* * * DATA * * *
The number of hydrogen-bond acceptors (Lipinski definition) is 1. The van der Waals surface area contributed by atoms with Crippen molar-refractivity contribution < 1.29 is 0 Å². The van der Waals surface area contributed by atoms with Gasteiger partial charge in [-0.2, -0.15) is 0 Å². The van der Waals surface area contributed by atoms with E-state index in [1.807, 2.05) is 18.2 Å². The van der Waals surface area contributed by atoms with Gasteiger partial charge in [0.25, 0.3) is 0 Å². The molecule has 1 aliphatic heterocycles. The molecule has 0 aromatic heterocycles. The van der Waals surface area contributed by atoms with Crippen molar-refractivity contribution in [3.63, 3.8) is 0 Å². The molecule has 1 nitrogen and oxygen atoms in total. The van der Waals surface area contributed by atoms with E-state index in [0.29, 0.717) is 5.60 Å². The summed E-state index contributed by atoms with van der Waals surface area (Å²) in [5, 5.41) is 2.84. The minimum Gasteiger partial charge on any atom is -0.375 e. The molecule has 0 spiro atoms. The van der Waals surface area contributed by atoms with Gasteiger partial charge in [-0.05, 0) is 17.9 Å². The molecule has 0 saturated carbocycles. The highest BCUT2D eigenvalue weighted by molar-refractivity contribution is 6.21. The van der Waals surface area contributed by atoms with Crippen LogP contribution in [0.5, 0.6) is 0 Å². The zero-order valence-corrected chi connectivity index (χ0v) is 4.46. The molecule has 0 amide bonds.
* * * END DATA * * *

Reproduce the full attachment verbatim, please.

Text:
The number of hydrogen-bond acceptors (Lipinski definition) is 1. The van der Waals surface area contributed by atoms with Crippen molar-refractivity contribution < 1.29 is 0 Å². The van der Waals surface area contributed by atoms with Gasteiger partial charge in [-0.2, -0.15) is 0 Å². The van der Waals surface area contributed by atoms with E-state index in [1.807, 2.05) is 18.2 Å². The van der Waals surface area contributed by atoms with Gasteiger partial charge in [0.25, 0.3) is 0 Å². The molecule has 1 aliphatic heterocycles. The molecule has 0 aromatic heterocycles. The van der Waals surface area contributed by atoms with Crippen molar-refractivity contribution in [3.63, 3.8) is 0 Å². The molecule has 1 nitrogen and oxygen atoms in total. The van der Waals surface area contributed by atoms with E-state index in [0.29, 0.717) is 5.60 Å². The summed E-state index contributed by atoms with van der Waals surface area (Å²) in [5, 5.41) is 2.84. The minimum Gasteiger partial charge on any atom is -0.375 e. The molecule has 0 spiro atoms. The van der Waals surface area contributed by atoms with Gasteiger partial charge in [-0.05, 0) is 17.9 Å². The molecule has 0 saturated carbocycles. The highest BCUT2D eigenvalue weighted by molar-refractivity contribution is 6.21. The van der Waals surface area contributed by atoms with Crippen LogP contribution in [0.5, 0.6) is 0 Å². The zero-order valence-corrected chi connectivity index (χ0v) is 4.46. The molecule has 0 amide bonds.